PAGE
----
The victims’ bodies prove similarly impossible to restrain. They overflow, melting rapidly, eyes pouring from their skulls, limbs bursting from their clothes. People scream soundlessly for help. In Pikadon’s climax, the Kinoshitas use cartoon art to suggest what can never be fully spoken. As ruined people fill the screen, Renzo does not attempt to depict their every malady, but draws them as malformed abstractions: figures with unlikely skin colors, unfinished bodies, hastily sketched faces. These horrors cannot be contained by any retelling. They can only be suggested in fragments.
Pikadon ends on a complicated image of hope and resilience. Before the bomb fell, we saw a little boy throw a paper plane. It immediately fell to the ground. Now the camera closes in on the boy’s remains. We fade to what seems to be a vision or a dream. The little boy throws his paper plane again. This time it soars up into the clouds and circles the globe, returning finally to modern Hiroshima, a city full of massive buildings covered in blinking neon signs. Even after the bomb, Hiroshima thrives. Yet there is a sense of lasting loss here: For all the virtues of a metropolis, it is difficult to imagine its citizens enjoying again the sort of serene contemplation that characterizes Pikadon’s depiction of Hiroshima before Little Boy.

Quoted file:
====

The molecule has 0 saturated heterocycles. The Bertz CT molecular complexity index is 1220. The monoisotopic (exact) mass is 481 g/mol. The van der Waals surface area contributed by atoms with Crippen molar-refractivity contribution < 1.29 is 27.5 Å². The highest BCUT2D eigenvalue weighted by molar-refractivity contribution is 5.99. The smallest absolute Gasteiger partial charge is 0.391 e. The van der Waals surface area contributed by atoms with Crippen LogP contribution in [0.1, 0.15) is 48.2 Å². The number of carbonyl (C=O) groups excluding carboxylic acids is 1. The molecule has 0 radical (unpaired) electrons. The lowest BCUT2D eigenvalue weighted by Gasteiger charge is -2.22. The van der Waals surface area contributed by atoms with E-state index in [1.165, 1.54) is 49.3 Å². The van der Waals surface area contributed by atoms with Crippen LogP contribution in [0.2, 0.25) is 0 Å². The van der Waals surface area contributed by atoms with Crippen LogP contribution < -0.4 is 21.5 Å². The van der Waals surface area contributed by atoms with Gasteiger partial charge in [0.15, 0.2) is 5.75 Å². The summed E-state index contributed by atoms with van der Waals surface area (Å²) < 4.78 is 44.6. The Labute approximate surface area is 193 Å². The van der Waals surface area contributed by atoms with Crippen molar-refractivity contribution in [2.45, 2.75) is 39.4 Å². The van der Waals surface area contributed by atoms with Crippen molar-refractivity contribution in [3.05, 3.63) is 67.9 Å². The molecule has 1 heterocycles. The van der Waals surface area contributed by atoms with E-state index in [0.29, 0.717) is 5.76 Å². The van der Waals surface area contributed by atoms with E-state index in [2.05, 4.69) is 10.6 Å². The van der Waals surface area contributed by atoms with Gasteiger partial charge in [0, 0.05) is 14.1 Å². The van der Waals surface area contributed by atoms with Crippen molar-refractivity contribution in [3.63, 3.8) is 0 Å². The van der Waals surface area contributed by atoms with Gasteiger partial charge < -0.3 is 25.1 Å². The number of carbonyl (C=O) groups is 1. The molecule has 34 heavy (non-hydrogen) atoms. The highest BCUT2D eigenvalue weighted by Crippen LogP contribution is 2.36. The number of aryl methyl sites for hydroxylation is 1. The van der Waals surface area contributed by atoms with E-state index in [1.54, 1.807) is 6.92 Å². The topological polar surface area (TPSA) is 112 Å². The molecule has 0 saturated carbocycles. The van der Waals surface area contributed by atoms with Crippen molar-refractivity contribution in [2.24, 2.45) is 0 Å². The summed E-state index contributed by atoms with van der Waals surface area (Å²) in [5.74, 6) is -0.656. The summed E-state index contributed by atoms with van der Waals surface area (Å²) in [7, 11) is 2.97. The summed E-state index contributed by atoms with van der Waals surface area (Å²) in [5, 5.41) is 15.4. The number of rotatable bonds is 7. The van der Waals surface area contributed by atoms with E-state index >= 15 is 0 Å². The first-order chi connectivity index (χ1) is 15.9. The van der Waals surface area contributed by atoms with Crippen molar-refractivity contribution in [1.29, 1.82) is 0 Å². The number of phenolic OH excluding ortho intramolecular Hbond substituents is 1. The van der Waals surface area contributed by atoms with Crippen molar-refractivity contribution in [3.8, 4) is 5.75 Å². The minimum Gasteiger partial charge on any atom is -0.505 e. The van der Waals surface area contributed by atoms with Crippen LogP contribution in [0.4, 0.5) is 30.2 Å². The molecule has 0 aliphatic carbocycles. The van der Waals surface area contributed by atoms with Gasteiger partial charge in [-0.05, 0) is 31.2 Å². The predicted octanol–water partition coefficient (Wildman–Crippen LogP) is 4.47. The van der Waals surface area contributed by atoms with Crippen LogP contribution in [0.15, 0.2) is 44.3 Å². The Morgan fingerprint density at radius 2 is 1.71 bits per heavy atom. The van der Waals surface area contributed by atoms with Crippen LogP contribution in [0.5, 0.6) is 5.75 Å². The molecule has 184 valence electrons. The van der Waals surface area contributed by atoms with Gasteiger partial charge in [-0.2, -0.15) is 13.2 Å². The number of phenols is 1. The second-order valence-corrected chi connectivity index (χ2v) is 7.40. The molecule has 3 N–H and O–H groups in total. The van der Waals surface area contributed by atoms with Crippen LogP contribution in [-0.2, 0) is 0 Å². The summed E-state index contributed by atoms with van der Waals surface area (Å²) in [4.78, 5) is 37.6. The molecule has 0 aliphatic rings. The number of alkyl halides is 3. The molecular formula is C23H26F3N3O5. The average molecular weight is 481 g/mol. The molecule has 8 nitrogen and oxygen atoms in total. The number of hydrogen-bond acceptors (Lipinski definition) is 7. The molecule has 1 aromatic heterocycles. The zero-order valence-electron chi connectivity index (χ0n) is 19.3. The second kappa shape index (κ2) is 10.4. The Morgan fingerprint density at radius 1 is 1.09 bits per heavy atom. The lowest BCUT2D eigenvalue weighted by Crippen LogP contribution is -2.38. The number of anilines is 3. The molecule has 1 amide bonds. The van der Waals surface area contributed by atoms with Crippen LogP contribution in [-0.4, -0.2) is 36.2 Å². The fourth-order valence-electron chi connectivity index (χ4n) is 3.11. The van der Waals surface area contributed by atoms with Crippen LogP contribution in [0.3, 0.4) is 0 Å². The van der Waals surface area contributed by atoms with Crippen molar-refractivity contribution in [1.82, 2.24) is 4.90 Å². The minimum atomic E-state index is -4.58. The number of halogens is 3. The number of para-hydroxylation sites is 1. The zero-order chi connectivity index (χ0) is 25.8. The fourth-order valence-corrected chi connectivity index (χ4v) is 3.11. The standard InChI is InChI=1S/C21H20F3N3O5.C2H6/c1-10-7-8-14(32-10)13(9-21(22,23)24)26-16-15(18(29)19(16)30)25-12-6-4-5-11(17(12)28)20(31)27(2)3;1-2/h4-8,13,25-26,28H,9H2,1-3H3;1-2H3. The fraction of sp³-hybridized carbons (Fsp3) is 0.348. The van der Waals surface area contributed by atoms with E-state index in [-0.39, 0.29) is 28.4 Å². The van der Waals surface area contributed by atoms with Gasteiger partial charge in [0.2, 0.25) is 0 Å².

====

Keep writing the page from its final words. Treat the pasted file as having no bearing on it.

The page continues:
Author Mike Meginnis has published stories in Best American Short Stories 2012, The Collagist, PANK and many others. He contributes regularly to HTML Giant and Kill Screen, and plays collaborative text adventures at Exits Are. Meginnis earned his MFA at New Mexico State University, where he served as a managing editor of Puerto del Sol for two years. He now lives and works in Iowa City, where he operates Uncanny Valley Press with his wife, Tracy Rae Bowling. He has never seen the ocean.